Home ITCResearchPhD at ITCPhD projectsEstimation of surface heat fluxes over urban areas from remote sensing

Estimation of surface heat fluxes over urban areas from remote sensing

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Student:J. Du
Timeline:December 2013 - 1 December 2020

In urban areas, natural surfaces (e.g. grass, crops, and soil) are replaced with impervious built-up surfaces (e.g. concrete, asphalt), changing the land surface thermal and radiative properties as well as surface roughness in comparison with rural areas. This leads to modifications of the surface energy balance, which governs the momentum, heat and mass transfer between the surface and the atmosphere, thus impacts dynamic processes in the Urban Boundary Layer, and ultimately influences the local, regional and even global climate. Given the increasing urban population, rapid urban sprawl, and the more frequent occurrence of heat waves, studying the surface energy budget over urban areas and its relationship with urbanization is imperative.

Figure 1 Photographic view from the roof of Esmarke building

The overall object of this project is to estimate the urban surface energy balance using ground and spaceborne remote sensing measurements combined with meteorological observations. This project will  focus on urban materials and 3D geometry induced influence on city climate.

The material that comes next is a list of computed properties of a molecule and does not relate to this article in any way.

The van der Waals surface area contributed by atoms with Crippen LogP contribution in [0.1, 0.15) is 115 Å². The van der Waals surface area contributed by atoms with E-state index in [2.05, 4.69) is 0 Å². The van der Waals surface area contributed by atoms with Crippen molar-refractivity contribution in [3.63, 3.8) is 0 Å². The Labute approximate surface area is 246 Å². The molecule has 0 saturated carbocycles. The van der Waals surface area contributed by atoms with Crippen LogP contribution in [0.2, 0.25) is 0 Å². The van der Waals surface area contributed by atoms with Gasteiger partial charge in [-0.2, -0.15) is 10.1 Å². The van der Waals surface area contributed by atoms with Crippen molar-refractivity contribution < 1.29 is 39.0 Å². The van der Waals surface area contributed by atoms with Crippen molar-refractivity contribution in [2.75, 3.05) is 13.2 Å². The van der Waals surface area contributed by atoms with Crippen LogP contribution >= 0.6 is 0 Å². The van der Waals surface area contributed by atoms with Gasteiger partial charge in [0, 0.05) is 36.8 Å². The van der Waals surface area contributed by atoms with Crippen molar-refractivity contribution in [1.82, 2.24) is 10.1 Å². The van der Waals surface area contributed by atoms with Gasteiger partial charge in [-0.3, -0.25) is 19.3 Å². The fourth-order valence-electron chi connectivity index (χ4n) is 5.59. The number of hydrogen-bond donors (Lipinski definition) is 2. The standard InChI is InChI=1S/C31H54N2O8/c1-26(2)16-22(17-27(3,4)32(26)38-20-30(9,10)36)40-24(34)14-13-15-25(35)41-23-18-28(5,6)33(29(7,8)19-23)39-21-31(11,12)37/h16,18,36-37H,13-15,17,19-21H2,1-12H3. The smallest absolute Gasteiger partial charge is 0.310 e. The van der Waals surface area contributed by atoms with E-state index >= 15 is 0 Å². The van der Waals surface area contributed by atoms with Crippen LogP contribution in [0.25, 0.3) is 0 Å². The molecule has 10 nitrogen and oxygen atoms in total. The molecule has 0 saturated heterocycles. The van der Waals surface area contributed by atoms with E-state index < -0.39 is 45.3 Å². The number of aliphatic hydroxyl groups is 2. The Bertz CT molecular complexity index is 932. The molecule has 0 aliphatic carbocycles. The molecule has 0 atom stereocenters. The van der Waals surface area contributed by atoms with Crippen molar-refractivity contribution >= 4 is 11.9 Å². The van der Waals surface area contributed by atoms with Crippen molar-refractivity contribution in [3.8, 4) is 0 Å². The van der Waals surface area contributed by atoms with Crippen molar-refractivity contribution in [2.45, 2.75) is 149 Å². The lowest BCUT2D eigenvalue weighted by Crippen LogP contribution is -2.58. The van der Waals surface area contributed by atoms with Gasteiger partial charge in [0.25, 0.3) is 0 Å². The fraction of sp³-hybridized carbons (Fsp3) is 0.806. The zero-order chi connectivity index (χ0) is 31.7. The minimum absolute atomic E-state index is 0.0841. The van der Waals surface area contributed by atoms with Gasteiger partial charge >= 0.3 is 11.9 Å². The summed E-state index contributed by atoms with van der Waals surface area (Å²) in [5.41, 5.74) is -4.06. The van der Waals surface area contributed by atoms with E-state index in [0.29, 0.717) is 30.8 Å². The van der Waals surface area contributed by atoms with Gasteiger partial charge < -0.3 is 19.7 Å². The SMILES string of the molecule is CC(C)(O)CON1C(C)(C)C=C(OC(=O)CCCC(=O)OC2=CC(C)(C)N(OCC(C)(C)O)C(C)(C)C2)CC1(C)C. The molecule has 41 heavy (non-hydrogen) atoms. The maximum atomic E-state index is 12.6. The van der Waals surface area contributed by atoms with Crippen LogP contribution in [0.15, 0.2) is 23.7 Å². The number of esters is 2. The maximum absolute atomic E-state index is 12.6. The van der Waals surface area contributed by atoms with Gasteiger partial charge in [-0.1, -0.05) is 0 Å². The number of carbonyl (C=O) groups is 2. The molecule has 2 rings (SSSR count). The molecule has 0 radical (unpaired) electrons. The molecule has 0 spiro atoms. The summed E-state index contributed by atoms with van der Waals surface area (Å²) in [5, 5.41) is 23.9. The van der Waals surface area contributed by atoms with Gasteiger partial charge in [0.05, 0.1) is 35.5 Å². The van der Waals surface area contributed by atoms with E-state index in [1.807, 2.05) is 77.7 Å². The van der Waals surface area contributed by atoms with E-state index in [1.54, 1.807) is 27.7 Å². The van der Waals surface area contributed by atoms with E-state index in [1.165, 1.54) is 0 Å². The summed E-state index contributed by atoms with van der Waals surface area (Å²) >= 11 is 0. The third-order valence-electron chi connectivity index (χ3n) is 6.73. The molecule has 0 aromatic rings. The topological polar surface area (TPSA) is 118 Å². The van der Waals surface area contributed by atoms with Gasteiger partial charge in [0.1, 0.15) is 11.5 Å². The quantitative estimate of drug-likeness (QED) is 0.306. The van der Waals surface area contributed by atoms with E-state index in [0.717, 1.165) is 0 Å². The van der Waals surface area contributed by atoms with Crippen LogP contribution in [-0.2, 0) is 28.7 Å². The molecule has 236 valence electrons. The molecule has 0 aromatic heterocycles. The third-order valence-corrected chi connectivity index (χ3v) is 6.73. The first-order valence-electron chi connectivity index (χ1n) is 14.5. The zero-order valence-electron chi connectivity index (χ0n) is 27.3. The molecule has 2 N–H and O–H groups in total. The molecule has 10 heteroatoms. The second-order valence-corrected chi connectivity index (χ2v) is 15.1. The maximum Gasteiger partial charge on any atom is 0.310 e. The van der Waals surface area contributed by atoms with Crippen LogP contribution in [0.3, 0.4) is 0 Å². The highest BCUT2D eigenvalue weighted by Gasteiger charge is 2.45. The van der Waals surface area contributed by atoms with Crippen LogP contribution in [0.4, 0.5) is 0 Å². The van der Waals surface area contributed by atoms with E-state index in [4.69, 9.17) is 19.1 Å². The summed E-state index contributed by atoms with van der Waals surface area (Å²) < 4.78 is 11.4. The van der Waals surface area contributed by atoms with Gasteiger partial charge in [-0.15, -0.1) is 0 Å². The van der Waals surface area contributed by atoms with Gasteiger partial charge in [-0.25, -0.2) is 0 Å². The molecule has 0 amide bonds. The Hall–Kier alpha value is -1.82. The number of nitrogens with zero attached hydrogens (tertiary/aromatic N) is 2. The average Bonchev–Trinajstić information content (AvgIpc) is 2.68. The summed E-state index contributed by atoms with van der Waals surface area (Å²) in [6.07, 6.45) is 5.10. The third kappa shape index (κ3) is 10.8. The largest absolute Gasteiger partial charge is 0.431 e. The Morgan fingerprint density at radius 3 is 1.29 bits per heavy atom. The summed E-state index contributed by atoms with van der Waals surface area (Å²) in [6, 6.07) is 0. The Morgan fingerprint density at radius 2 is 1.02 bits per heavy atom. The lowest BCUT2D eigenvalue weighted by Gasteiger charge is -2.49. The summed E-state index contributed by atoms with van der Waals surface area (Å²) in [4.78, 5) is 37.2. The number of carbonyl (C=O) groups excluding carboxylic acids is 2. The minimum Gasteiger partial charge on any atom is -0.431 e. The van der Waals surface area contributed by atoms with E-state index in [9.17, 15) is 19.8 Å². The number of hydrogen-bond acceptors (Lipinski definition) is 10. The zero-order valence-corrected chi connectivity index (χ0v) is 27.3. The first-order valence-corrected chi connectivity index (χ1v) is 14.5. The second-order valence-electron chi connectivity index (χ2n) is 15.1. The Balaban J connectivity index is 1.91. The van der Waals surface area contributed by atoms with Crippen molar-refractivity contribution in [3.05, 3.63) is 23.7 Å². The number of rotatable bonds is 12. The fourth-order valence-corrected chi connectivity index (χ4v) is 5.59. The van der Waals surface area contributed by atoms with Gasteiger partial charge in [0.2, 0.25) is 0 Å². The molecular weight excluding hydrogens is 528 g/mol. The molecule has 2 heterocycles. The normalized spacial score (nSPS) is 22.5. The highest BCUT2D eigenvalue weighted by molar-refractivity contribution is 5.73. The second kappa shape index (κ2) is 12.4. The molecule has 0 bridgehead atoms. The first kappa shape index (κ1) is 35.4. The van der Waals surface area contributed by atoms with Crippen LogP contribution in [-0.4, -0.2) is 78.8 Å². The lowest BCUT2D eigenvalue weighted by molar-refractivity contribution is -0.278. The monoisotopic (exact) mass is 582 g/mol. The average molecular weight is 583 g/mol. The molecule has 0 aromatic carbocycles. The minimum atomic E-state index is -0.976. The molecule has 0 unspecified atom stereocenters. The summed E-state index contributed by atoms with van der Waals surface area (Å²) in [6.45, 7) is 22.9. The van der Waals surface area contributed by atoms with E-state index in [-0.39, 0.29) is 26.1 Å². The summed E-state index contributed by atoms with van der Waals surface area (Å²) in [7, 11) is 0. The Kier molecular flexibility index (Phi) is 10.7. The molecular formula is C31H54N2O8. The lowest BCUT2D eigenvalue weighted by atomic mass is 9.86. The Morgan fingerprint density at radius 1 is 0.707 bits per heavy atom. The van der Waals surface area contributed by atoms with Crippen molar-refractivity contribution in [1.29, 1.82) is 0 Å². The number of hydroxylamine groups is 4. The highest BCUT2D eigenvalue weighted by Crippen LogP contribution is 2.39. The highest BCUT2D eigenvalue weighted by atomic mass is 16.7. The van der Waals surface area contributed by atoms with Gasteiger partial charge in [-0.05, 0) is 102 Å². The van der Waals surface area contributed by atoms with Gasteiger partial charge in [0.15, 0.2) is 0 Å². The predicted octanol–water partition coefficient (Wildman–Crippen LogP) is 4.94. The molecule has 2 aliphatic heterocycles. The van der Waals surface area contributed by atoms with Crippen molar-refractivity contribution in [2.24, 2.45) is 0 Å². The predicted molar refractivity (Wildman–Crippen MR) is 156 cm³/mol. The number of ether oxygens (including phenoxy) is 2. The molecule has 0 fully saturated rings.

Figure 2 XLAS Receiver at Horst Building on UT Campus

An observation network will be set up in Enschede, including a thermal camera, an eddy covariance system, an extra large aperture scintillometer (XLAS), radiometers, rain gauges, a sonic anemometer and temperature profile measurements, aiming at getting a better knowledge of the surface-atmosphere interaction processes over urban areas.

Different retrieval methods of aerodynamic properties from surface morphology will be evaluated with the aid of high-resolution LiDAR DEM. Following in-situ data analysis and comparison of different Surface Energy Balance (SEB) algorithms, an improved remote sensing based urban SEB model will be developed and validated over Enschede and Beijing.

Meet the team

J. Du
PhD Candidate
prof.dr. Z. Su
dr.ir. W.J. Timmermans
Prof. dr. Yaoming Ma
Research theme
Water Cycle and Climate

Water, food and energy security and environmental safety are key challenges to our societies. Better water resources management requires a fundamental understanding of the water cycle, water climate and water ecosystem interactions and impacts of human activities in the Earth’s climate system. Quantitative earth observation, hydrological modelling and data assimilation provide a powerful combination to quantify hydroclimatic variables for effectively addressing water management issues across the globe.

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